16 February 2017, by Siegfried O. Wolf
Source: Centre on Asia and Globalisation, Lee Kuan Yew School of Public Policy, National University of Singapore.
The China-Pakistan Economic Corridor (CPEC), a multi-billion dollar infrastructure investment project, is heralded as a game changer for Pakistan’s economy and regional cooperation. It is a crucial part of a major development initiative led by China, known as the New Silk Road or ‘One Belt, One Road’ (OBOR), to connect Asia with Europe and the Middle East with Africa via land (belt) and sea (road). For the CPEC project and for those involved, it evokes hopes and a myriad of interests, and it signals a significant geopolitical shift. Continue reading “India’s Doubts about Joining the Chinese New Silk Road Journey”
6 January 2017; Siegfried O. Wolf
On December 30, 2016, China once again blocked India’\s attempt to get the United Nations (UN) to list Jaish-e-Mohammed (JeM) chief Masood Azhar as a terrorist. The move took place despite clear indications that the Pakistan-based JeM under the leadership of Azhar is responsible for several attacks on Indian soil, like the Parliament terror attack (2001) or the Pathankot airbase attack. In this context, it is remarkable that JeM has already been blacklisted by the 15 members of the UN Security Council (UNSC), but not the terrorist leader himself. Due to the persistent ‘technical holds’ enforced by China, Azhar did not get listed as a designated terrorist under the 1267/1989/2253 ISIL (Da’esh, the militant Islamic State/IS group) and Al Qaida Sanctions Committee’ of the UNSC. Continue reading “Double Standards? Understanding China’s Diplomatic Support for Pakistan’s Cross-Border Terrorists”
Exclusive Interview with Deutsche Welle, conducted by Shamil Shams:
14 November 2016, Siegfried O. Wolf
Pakistani Prime Minister Sharif has hailed the China-Pakistan Economic Corridor (CPEC) as a harbinger of change for the region. But analyst Siegfried O. Wolf tells DW the project comes with a big price for Islamabad.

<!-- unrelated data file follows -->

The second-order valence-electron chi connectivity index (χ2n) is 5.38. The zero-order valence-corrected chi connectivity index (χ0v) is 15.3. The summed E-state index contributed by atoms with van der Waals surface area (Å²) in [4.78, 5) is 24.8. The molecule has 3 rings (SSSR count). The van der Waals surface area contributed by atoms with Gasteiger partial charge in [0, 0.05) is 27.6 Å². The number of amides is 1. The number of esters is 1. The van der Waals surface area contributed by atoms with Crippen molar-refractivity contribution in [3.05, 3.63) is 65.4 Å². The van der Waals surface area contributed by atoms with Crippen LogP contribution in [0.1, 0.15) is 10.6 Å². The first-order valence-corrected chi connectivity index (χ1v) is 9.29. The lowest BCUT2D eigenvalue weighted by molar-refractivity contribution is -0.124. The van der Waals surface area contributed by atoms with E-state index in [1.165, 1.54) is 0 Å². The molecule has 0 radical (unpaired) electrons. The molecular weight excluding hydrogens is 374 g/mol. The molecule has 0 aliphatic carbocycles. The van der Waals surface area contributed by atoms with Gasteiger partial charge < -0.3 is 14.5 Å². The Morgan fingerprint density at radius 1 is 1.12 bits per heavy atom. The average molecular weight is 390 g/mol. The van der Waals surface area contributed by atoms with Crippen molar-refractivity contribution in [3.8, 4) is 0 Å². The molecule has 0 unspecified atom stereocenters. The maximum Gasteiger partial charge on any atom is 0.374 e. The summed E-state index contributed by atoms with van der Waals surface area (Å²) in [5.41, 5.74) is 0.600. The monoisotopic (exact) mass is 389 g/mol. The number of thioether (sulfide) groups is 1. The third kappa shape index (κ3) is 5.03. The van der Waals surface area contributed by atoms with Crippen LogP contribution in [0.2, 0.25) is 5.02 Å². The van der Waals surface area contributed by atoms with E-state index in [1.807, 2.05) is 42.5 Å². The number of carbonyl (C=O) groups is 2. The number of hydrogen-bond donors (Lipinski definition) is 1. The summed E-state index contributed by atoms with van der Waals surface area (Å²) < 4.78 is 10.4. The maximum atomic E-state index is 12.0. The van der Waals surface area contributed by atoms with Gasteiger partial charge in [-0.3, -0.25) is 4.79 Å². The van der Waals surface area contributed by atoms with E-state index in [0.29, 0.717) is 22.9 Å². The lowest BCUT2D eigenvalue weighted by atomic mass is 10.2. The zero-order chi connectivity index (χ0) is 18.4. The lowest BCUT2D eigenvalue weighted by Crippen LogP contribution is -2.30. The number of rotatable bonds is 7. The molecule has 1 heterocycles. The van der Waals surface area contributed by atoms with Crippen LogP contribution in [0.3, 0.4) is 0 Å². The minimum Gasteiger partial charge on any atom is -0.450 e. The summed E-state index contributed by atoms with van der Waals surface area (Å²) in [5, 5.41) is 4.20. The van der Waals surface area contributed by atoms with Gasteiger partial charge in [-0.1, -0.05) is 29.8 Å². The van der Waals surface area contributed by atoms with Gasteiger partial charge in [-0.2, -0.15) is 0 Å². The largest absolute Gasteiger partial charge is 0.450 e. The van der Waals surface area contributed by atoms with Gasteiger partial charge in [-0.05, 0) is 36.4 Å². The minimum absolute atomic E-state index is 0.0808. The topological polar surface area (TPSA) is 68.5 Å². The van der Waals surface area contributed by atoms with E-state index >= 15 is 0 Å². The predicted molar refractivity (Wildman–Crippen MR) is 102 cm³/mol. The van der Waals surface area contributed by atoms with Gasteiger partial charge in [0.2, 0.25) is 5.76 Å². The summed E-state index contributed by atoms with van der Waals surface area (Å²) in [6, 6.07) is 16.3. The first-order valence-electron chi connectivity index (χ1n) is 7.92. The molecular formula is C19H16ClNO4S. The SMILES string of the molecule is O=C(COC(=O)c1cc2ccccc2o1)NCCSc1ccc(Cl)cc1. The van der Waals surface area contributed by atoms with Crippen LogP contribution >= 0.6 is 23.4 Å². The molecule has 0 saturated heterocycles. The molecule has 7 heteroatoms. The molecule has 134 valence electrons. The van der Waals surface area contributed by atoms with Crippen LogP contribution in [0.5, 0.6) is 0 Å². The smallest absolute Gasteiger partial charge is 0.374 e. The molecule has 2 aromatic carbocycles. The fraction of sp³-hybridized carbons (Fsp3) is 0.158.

Continue reading “Economic corridor – CPEC could turn Pakistan into China’s ‘client state’”
16 March 2016, By Siegfried O. Wolf
AFP PHOTO / Aamir QURESHI
The China-Pakistan Economic Corridor (CPEC), a multi-billion dollar infrastructure investment project, is heralded as a game changer for Pakistan’s economy and regional cooperation. Being a crucial part of a major development initiative led by China, known as ‘One Belt, One Road’ (OBOR), to connect Asia with Europe, the Middle East and Africa, the CPEC is much linked to hopes, interests, as well as regional and global geopolitics. However, such a megaproject raises numerous questions especially regarding the feasibility of its implementation, the impact on the region as well as the nature of India’s position towards the endeavour.
Continue reading “The China-Pakistan Economic Corridor (CPEC): Feasibility and the need for an assessment of India’s role”
18 July 2014; by Siegfried O. Wolf
Source: SADF Bulletin Think South Asia, No. 14, South Asia Democratic Forum (SADF), Brussels; Belgium, pp. 11-13.
Aside significant changes in the foreign policies of Bangladesh and India since gaining independence in 1971, two major keystones can be identified: First, Dhaka’s concerns regarding India’s intention to establish itself as a regional hegemon. Second, New Delhi’s worry that Bangladesh is in the midst of turning into a hub for militancy, supporting separatism in India as well as serving as a sanctuary for Islamic fundamentalism which could destabilize the whole region. As such, the bilateral relations between these two South Asian countries have always been strained. Continue reading “India-Bangladesh Relations: Torn between religious extremism?”